I am stuck on a problem in Fulton's Representation Theory: A First Course. Exercise 3.39 states:
Let $V_0$ be a real vector space on which $G$ acts irreducibly, $V=V_0 \otimes \Bbb C$ the corresponding real representation of $G$. Show that if $V$ is not irreducible, then it has exactly two irreducible factors, and they are conjugate complex representations of $G$.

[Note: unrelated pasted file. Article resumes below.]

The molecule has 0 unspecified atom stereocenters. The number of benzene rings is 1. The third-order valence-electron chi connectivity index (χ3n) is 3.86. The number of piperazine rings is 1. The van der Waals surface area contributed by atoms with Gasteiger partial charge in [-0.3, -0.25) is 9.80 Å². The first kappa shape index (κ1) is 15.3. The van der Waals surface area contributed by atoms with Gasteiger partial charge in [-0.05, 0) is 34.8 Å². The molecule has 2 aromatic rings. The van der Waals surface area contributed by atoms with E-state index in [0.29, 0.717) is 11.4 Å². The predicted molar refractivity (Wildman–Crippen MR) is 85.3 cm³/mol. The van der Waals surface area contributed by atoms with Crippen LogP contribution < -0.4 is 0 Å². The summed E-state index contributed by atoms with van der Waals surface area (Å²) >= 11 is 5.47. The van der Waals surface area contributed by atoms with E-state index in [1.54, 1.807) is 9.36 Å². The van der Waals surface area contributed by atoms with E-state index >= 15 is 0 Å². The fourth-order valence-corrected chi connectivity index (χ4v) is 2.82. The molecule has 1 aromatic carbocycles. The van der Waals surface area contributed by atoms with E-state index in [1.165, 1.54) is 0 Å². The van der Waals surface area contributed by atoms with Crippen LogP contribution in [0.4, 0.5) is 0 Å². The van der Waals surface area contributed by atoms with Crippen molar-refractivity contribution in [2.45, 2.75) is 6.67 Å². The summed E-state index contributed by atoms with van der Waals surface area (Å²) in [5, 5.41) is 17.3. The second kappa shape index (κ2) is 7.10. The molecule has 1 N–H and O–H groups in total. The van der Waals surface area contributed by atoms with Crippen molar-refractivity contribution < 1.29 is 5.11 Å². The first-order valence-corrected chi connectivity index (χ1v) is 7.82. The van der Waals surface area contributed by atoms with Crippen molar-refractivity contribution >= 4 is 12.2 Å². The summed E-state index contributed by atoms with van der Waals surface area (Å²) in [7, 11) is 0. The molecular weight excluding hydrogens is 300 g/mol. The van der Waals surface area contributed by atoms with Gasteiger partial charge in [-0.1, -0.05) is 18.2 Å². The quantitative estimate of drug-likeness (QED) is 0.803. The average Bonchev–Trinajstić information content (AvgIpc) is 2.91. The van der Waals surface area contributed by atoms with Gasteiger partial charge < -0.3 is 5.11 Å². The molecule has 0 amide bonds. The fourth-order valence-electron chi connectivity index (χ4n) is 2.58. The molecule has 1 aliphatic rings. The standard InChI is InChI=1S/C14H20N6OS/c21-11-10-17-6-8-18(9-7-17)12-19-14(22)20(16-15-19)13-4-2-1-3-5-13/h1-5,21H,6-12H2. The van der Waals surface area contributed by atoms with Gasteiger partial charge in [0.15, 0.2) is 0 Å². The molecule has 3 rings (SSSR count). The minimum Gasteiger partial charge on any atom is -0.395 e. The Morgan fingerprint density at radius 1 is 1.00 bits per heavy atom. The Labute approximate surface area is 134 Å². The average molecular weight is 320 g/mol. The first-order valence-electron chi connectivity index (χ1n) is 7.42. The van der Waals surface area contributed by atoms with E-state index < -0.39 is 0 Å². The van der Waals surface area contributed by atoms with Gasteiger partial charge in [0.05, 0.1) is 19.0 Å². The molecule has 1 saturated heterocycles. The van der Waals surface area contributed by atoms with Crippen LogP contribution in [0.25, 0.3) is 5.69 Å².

I had originally misread the problem and taken $V_0$ to be not only a real $G$-invariant vector space, but a representation of $G$ itself. Proceeding from there, I showed that $V= V_0 \oplus iV_0$, but this is clearly wrong, as these $V_0$ is not complex and these two representations are not conjugate. However, given that $V_0$ is only a real $G$-invariant vector space, I'm not sure how to proceed.